The complete blood count (CBC) is a very common blood test. It evaluates the three major types of cells in blood: red blood cells, white blood cells, and platelets.
Doctors often order a CBC for a child to check for anemia, infections, or other health problems.
How Is a CBC Test Taken?
It doesn't take much blood to perform a CBC. A health professional may take it by sticking a child's heel or finger with a small, sharp surgical instrument. The blood for a CBC also can be taken from a vein. After the skin surface is cleaned, a needle is inserted into a vein (usually in the arm) and blood is withdrawn.
Either method of collecting a sample is only temporarily uncomfortable and can feel like a gentle pinprick. The sample is collected in special tubes and then processed by a machine, usually referred to as a hematology analyzer.
CBC results can be available in minutes in an emergency, but more commonly come after a few hours or the next day.
Parts of the CBC
Red Blood Cell Count, Hemoglobin, and MCV
Three tests - measuring red blood cell (RBC) count, hemoglobin, and mean (red) cell volume (MCV) - provide information about the red blood cells, which carry oxygen from the lungs to the rest of the body. These tests are usually done to test for anemia, a common condition that occurs when there aren't enough red blood cells.
- The red blood cell count is a measure of the number of RBCs in the body.
- Hemoglobin is the oxygen-carrying protein in red blood cells. RBCs carry oxygen to all parts of the body.
- MCV measures the average size of the red blood cells.
Other factors analyzed include the hematocrit (HCT), which is the percentage of red blood cells in the blood sample. If a child has anemia, the results for RBC, hemoglobin, and hematocrit will all be low.
Many things can cause anemia. Sometimes it occurs because not enough RBCs are being made and other times it's because the cells are either being destroyed or lost through bleeding. If a CBC points to anemia, your child's doctor will likely order other lab tests to determine what's causing it and how to treat it.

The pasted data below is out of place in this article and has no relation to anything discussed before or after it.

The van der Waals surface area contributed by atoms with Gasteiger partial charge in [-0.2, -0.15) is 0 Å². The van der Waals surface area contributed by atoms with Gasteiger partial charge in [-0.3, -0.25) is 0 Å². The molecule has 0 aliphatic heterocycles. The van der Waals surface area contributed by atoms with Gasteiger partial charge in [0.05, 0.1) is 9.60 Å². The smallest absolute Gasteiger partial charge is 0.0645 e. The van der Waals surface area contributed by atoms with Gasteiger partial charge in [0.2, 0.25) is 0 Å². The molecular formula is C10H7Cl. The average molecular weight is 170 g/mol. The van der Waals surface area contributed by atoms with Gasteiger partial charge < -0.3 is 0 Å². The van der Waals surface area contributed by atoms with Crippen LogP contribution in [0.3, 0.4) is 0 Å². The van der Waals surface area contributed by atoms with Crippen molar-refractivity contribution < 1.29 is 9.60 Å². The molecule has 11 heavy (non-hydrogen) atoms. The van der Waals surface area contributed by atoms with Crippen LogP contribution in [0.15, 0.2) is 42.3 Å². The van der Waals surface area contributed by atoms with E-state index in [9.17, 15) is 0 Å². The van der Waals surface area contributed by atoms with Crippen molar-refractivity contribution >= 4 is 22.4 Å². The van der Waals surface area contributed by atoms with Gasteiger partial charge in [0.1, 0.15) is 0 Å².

White Blood Cell Differential Count
Also part of the CBC is the blood differential test that measures the relative numbers of white blood cells (WBCs) in the blood. WBCs (also called leukocytes) help the body fight infection. These cells are bigger than red blood cells, and there are far fewer of them in the bloodstream. An abnormal white blood cell count may indicate that there is an infection, inflammation, or other stress in the body. For example, a bacterial infection can cause the WBC count to increase or decrease dramatically.
There are five types of white blood cells: neutrophils, lymphocytes, eosinophils, basophils, and monocytes. Each has a different job.
The two major types of WBCs are neutrophils and lymphocytes. Neutrophils play a key role in the body's defense against invading bacteria by destroying invading organisms. Someone with insufficient neutrophils is at risk for developing serious infections. Lymphocytes produce antibodies, specific proteins that attack and help destroy specific germs. They are especially important in fighting viral infections, like colds and flu. People with advanced HIV can have low lymphocyte counts, increasing their risk for developing certain infections.
Eosinophils and basophils in the blood may be increased in allergic conditions. Monocytes, the largest white blood cells in the bloodstream, remove dead cells and organisms from the blood.
The Platelet Count
Platelets are the smallest blood cells. They play an important role in blood clotting and the prevention of bleeding. When a blood vessel is damaged or cut, platelets clump together and plug up the hole until the blood clots. If the platelet count is too low, a person can be in danger of bleeding in any part of the body.